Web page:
Edited by Richard Walker, Saturday, 14 Nov 2020, 22:25

Q. What goes "99, 100, Phew!"

A. A centipede counting its legs.

Permalink Add your comment
Share post
Richard Walker

Round Table Puzzle

Visible to anyone in the world
Edited by Richard Walker, Saturday, 14 Nov 2020, 22:21



Permalink 3 comments (latest comment by David Tracey, Sunday, 15 Nov 2020, 16:55)
Share post
Richard Walker

Pademelon

Visible to anyone in the world
Edited by Richard Walker, Friday, 13 Nov 2020, 23:30

This intersting little animal is a pademelon, a kind of marsupial, related to kanaroos and wallabies.


I had never heard of pademelons, but the name came up in a quiz tonight. There are seven species but the Wikpepdia article is a bit sparse on detail.

Here's a video from of young pademelons playing.

Permalink Add your comment
Share post
Richard Walker

Cats on Cushions Puzzle

Visible to anyone in the world
Edited by Richard Walker, Friday, 13 Nov 2020, 02:15

This is a sawn-down version of a puzzle "Arranging cats and dogs" that Matt Parker recently posted on YouTube.

In our version we have a pair of cats, and eight cushions. We want to seat each cat on its own cushion, with the restriction that they cannot occupy adjacent cushions, in case they start a cat fight. Here is one possible arrangement.


You see the cats are not next to one another, so the rule is satisfied.

The question is: how many possible arrangements are there? What if there were 9 cushions? Or 10? Can you give a general formula?

Permalink 4 comments (latest comment by Richard Walker, Saturday, 14 Nov 2020, 21:09)
Share post
Richard Walker

Procrastination

Visible to anyone in the world

I’ve been asked to write a short piece on procrastination. But I can do it later.

Permalink Add your comment
Share post
Richard Walker

Ant Joke

Visible to anyone in the world

Q. How does an ant who’s not driving a taxi any longer feel?

A. Exuberant. 

Permalink Add your comment
Share post
Richard Walker

Tom Swifty

Visible to anyone in the world

“That ditch is swarming with some kind of insect”, said Tom trenchantly.

Permalink Add your comment
Share post
Richard Walker

A Ballad of Proverbs, after Villon

Visible to anyone in the world
Edited by Richard Walker, Wednesday, 11 Nov 2020, 03:52

A cat can look at a queen.

Cats have nine lives.

How many shopping days till Christmas?

Let sleeping dogs lie.

Every dog has his day.

How many shopping days till Christmas?

Too many cooks spoil the broth.

Many hands make light work.

How many shopping days till Christmas?

A bird in the hand is worth two in the Bush.

Birds of a feather flock together.

How many shopping days till Christmas?

It’s always darkest just before the dawn.

There’s light at the end of the tunnel.

How many shopping days till Christmas?

Don’t count your chickens before they are hatched.

Which came first, the chicken or the egg?

How many shopping days till Christmas?

Fools rush in where angels fear to tread.

Faint heart never won fair lady.

How many shopping days till Christmas?

Cut your coat according to your cloth.

A stitch in time saves nine.

How many shopping days till Christmas.

Beggars can’t be choosers.

If wishes were horses, beggars would ride.

How many shopping days till Christmas?
Permalink Add your comment
Share post
Richard Walker

Milongueo del Ayer, by Abel Fleury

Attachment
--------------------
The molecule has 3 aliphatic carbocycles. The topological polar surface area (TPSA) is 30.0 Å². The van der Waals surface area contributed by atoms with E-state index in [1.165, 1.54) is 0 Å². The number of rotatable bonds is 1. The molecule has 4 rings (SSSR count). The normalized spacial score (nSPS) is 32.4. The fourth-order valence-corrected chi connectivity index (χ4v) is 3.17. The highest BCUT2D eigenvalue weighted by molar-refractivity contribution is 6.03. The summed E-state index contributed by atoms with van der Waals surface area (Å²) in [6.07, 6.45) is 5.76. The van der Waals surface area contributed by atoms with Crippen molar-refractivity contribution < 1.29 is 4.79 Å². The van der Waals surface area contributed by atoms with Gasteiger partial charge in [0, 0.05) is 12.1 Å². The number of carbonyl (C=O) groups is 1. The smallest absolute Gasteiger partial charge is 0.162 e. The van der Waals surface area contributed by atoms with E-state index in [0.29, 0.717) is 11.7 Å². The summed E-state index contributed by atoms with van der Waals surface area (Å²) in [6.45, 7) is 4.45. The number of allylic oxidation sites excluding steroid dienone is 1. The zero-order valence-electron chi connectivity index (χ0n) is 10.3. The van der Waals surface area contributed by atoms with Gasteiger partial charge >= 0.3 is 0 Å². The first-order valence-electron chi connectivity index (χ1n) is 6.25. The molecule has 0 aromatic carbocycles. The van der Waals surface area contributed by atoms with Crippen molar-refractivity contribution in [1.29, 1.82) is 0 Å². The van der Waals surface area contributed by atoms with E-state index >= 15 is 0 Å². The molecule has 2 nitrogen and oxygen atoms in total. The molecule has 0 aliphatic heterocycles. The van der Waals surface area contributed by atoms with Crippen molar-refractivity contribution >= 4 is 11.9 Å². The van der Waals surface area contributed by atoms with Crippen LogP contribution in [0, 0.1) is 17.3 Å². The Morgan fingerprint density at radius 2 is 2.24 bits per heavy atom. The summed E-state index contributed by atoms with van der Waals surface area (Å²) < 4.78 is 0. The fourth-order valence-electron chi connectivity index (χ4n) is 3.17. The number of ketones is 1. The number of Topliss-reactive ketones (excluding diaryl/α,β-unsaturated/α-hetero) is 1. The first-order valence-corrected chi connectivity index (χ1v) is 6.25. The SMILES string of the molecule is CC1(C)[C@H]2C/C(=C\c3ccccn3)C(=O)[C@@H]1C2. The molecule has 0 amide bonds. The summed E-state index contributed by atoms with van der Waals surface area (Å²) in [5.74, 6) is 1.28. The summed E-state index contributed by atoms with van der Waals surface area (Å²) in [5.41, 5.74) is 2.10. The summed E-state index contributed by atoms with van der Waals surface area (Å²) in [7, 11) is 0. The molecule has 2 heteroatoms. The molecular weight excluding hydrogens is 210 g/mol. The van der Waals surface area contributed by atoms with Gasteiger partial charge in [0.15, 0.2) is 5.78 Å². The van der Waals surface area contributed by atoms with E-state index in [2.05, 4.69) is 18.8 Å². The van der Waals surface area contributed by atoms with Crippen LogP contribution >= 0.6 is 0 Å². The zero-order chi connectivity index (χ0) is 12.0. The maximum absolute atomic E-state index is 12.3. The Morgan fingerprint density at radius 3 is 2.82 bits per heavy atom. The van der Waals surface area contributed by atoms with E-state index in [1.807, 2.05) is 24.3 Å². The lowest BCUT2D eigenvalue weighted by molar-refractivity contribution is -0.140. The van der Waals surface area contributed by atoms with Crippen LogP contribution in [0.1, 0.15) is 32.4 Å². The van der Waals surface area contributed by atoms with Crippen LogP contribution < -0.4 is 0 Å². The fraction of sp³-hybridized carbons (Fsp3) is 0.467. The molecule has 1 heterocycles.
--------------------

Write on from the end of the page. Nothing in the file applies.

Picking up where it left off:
Visible to anyone in the world
Edited by Richard Walker, Thursday, 12 Nov 2020, 11:59

This features my friend Mike Lloyd playing a duet, remotely of course, with Sebastian Pompilio, a professional guitarist and guitar teacher based in Argentina.

Mike says they did the duet with a lot of help from audio/video editing software, recording parts separately and then stitching them together.

Permalink Add your comment
Share post
Richard Walker

Supper 09/11/2030

Visible to anyone in the world
Edited by Richard Walker, Tuesday, 10 Nov 2020, 00:52


Permalink 1 comment (latest comment by Gill Burrell, Tuesday, 10 Nov 2020, 16:38)
Share post
Richard Walker

A Bottle Hits The Dust

Visible to anyone in the world
Edited by Richard Walker, Tuesday, 10 Nov 2020, 00:53

An old shelf collapsed today, sadly; a bottle of Port fell and broke. No use crying, but why is Port called Port?

It's named for Oporto which means 'The port' in Portugese. I knew that but wanted to dig deeper.

Portugal itself seems to have been named in Latin, Portus Cale, the first element meaning port or gate or mountain pass etc. in Latin, the second a Celtic name, of a deity, or a people, or lots of other possibilites, see

https://en.wikipedia.org/wiki/History_of_Portugal#Etymology

But what about Latin portus? What are its origins? I was surprised. It is conjecturered to stem from a word pertus = crossing in the long-ago origin of most (but not all!) European languages.

So, even more surprisingly perhaps, the English word ford has the same origin. Grimm's laws documented that words that began with 'p' or 'q' in Greek or Latim have mutated to start with 'f' in Germanic languages, so e.g.

pater (Latin) -> father

pisce (Latin) -> fish

pyre (Greek) -> fire

pente (Greek) -> five

quercus (Latin) -> fir (not the same tree, but the same word root)

pothi (Greek) -> foot

If you want to feed in anything more, you have an opportunity to do so in the Comments.


Permalink 2 comments (latest comment by Richard Walker, Tuesday, 10 Nov 2020, 22:15)
Share post

This blog might contain posts that are only visible to logged-in users, or where only logged-in users can comment. If you have an account on the system, please log in for full access.

Total visits to this blog: 2073489